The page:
Midscale data centres to mirror growth in big end of town

Eaton is betting on more mid-sized data centres coming along, and their need for the same power management tools their larger cousins demand.

Power systems provider Eaton is gearing up to target a growing number of medium-sized data centres.

Craig Gob, managing director of Eaton’s Australian operations, told SearchNetworking that while it’s clear that the top end of the data centre market is still expected to grow, there’s reason to believe this will be paralleled by a growing emerging market in the mid-scale market.

Several factors will drive this, he said, led by virtualisation driving down into medium businesses, and the increasing adoption of cloud solutions in that segment.

Medium businesses that own their own IT infrastructure are beginning to see the same potential benefits in virtualisation as larger companies, and this is driving increasing interest in deploying suitably-scaled data centres, he said.

The increasing adoption of cloud computing in medium businesses is less skewed towards the smaller data centre, since the typical cloud offering is likely to be hosted in a large data centre.

However, he does see an emergence of small, innovative providers targeting the SME. “They develop value propositions on a specialty basis,” he explained. “We believe there will be a need for smaller data centres that provide unique coverage for their target market.”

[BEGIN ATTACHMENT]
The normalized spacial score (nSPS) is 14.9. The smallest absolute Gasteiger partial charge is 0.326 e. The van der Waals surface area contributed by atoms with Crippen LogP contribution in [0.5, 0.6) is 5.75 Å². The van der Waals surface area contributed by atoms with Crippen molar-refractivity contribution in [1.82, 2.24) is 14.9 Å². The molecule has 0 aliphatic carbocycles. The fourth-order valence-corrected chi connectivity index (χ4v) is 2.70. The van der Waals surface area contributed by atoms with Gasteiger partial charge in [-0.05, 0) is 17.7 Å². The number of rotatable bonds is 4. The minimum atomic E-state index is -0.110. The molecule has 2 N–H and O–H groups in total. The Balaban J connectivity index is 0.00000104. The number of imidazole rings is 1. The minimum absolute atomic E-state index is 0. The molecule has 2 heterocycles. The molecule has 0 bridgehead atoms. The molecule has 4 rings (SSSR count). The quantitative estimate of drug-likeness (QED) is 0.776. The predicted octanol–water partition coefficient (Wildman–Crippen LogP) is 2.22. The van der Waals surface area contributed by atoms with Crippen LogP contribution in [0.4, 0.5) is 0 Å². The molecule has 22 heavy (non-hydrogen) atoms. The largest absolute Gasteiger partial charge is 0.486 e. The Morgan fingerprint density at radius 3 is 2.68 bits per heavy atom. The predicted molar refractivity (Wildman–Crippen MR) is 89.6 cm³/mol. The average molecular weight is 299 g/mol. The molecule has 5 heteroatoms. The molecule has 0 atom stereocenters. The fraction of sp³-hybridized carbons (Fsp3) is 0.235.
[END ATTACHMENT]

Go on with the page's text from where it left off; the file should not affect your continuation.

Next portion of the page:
The midrange of the market is also driven by the need to compete with larger data centres on the basis of reliability and redundancy, he believes. If a data centre owner is seeking to create that redundancy, it will often find it’s better to host smaller data centres in multiple cities than to build a single, larger facility.

That’s particularly true in countries like Australia where, as Gob points out, “there is a lot of geography that needs to be covered.”

In the top end of the market, he said, there’s an increasing focus on the efficiency and reliability of power systems. “The requirement for uptime in large data centres is higher than ever, because of the changing nature of the services being provided.”

Data centres of all kinds are also looking to pack more power into less space, something the company has targeted wit its transformerless 9395 system, he said. “This is especially true in retrofits, where there’s significant existing investment.”

However, both large and medium-sized data centres are finding CBD space increasingly challenging, because power authorities find it more difficult to deliver new power in the constrained infrastructure of an inner city. As a result, Eaton expects to see a continuation of the trend towards suburban or outer-suburban locations for new data centres.

Gob also sees divisions emerging in the purchase decisions made at the top end compared to medium-sized data centres. Up-front cost, he said, is the prime consideration for smaller data centres, whereas “the larger customers have a better understanding of the total cost of ownership. So having solutions that focus on efficiency is important, because larger customers are addressing that first.”

However, as the market accumulates more experience in the operation of medium-scale data centres, Gob believes they will increasingly focus on TCO in their purchase decisions as well.

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